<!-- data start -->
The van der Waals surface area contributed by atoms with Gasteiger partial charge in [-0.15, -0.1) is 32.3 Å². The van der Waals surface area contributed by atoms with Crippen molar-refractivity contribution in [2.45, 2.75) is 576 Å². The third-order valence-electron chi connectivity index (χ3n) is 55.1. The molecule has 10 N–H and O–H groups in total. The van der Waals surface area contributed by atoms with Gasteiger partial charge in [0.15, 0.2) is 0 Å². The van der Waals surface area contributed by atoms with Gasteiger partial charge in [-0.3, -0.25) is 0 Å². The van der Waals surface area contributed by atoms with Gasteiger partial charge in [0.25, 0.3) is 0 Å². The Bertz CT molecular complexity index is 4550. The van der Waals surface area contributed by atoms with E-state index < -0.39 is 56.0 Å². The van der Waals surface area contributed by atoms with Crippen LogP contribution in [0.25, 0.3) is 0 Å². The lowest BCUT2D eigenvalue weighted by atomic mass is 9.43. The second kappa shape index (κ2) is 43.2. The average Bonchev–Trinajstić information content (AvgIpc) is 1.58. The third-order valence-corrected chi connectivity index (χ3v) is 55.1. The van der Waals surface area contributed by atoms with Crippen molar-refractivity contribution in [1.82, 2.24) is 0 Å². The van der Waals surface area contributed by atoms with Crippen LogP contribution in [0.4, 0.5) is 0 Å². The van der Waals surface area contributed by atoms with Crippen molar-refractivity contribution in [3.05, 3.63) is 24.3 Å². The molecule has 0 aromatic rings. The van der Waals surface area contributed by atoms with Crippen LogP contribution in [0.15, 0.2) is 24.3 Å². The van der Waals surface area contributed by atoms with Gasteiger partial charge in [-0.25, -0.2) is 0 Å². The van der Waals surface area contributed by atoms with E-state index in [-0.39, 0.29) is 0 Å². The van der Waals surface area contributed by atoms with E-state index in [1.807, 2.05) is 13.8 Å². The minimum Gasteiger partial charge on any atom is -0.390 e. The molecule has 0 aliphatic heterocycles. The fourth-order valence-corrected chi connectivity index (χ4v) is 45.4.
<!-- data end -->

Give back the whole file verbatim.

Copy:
The van der Waals surface area contributed by atoms with Gasteiger partial charge in [-0.15, -0.1) is 32.3 Å². The van der Waals surface area contributed by atoms with Crippen molar-refractivity contribution in [2.45, 2.75) is 576 Å². The third-order valence-electron chi connectivity index (χ3n) is 55.1. The molecule has 10 N–H and O–H groups in total. The van der Waals surface area contributed by atoms with Gasteiger partial charge in [0.15, 0.2) is 0 Å². The van der Waals surface area contributed by atoms with Gasteiger partial charge in [-0.3, -0.25) is 0 Å². The van der Waals surface area contributed by atoms with Gasteiger partial charge in [0.25, 0.3) is 0 Å². The Bertz CT molecular complexity index is 4550. The van der Waals surface area contributed by atoms with E-state index < -0.39 is 56.0 Å². The van der Waals surface area contributed by atoms with Crippen LogP contribution in [0.25, 0.3) is 0 Å². The lowest BCUT2D eigenvalue weighted by atomic mass is 9.43. The second kappa shape index (κ2) is 43.2. The average Bonchev–Trinajstić information content (AvgIpc) is 1.58. The third-order valence-corrected chi connectivity index (χ3v) is 55.1. The van der Waals surface area contributed by atoms with Crippen molar-refractivity contribution in [1.82, 2.24) is 0 Å². The van der Waals surface area contributed by atoms with Crippen LogP contribution in [0.4, 0.5) is 0 Å². The van der Waals surface area contributed by atoms with Crippen molar-refractivity contribution in [3.05, 3.63) is 24.3 Å². The molecule has 0 aromatic rings. The van der Waals surface area contributed by atoms with Crippen LogP contribution in [0.15, 0.2) is 24.3 Å². The van der Waals surface area contributed by atoms with Gasteiger partial charge in [-0.25, -0.2) is 0 Å². The van der Waals surface area contributed by atoms with E-state index in [-0.39, 0.29) is 0 Å². The van der Waals surface area contributed by atoms with E-state index in [1.807, 2.05) is 13.8 Å². The minimum Gasteiger partial charge on any atom is -0.390 e. The molecule has 0 aliphatic heterocycles. The fourth-order valence-corrected chi connectivity index (χ4v) is 45.4.